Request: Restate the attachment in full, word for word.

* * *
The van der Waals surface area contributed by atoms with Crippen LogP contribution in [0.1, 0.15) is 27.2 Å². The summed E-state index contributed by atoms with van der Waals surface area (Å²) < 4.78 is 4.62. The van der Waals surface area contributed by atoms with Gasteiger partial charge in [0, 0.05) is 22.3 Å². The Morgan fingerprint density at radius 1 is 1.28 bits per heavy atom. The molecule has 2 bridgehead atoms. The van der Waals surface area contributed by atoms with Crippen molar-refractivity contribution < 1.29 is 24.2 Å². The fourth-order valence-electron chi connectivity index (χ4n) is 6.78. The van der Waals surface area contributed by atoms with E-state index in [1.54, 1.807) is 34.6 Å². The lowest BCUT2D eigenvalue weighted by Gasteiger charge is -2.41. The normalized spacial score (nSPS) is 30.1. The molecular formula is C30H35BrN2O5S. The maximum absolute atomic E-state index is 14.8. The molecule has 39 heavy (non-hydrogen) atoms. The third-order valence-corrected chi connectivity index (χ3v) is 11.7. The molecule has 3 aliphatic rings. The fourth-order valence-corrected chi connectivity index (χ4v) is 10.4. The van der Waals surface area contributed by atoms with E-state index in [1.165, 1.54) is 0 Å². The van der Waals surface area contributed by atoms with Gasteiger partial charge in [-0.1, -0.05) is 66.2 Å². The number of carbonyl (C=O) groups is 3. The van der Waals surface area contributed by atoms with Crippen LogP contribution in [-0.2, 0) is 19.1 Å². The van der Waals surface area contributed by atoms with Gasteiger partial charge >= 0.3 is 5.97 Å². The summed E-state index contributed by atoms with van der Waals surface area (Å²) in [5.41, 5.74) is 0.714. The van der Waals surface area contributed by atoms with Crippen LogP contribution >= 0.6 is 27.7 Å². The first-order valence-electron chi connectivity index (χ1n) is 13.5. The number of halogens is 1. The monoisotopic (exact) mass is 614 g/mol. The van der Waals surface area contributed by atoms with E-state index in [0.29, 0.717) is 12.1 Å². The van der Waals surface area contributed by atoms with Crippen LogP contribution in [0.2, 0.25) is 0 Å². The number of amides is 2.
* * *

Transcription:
The van der Waals surface area contributed by atoms with Crippen LogP contribution in [0.1, 0.15) is 27.2 Å². The summed E-state index contributed by atoms with van der Waals surface area (Å²) < 4.78 is 4.62. The van der Waals surface area contributed by atoms with Gasteiger partial charge in [0, 0.05) is 22.3 Å². The Morgan fingerprint density at radius 1 is 1.28 bits per heavy atom. The molecule has 2 bridgehead atoms. The van der Waals surface area contributed by atoms with Crippen molar-refractivity contribution < 1.29 is 24.2 Å². The fourth-order valence-electron chi connectivity index (χ4n) is 6.78. The van der Waals surface area contributed by atoms with E-state index in [1.54, 1.807) is 34.6 Å². The lowest BCUT2D eigenvalue weighted by Gasteiger charge is -2.41. The normalized spacial score (nSPS) is 30.1. The molecular formula is C30H35BrN2O5S. The maximum absolute atomic E-state index is 14.8. The molecule has 39 heavy (non-hydrogen) atoms. The third-order valence-corrected chi connectivity index (χ3v) is 11.7. The molecule has 3 aliphatic rings. The fourth-order valence-corrected chi connectivity index (χ4v) is 10.4. The van der Waals surface area contributed by atoms with E-state index in [1.165, 1.54) is 0 Å². The van der Waals surface area contributed by atoms with Gasteiger partial charge in [-0.1, -0.05) is 66.2 Å². The number of carbonyl (C=O) groups is 3. The van der Waals surface area contributed by atoms with Crippen LogP contribution in [-0.2, 0) is 19.1 Å². The van der Waals surface area contributed by atoms with Gasteiger partial charge >= 0.3 is 5.97 Å². The summed E-state index contributed by atoms with van der Waals surface area (Å²) in [5.41, 5.74) is 0.714. The van der Waals surface area contributed by atoms with Crippen LogP contribution >= 0.6 is 27.7 Å². The first-order valence-electron chi connectivity index (χ1n) is 13.5. The number of halogens is 1. The monoisotopic (exact) mass is 614 g/mol. The van der Waals surface area contributed by atoms with E-state index in [0.29, 0.717) is 12.1 Å². The van der Waals surface area contributed by atoms with Crippen LogP contribution in [0.2, 0.25) is 0 Å². The number of amides is 2.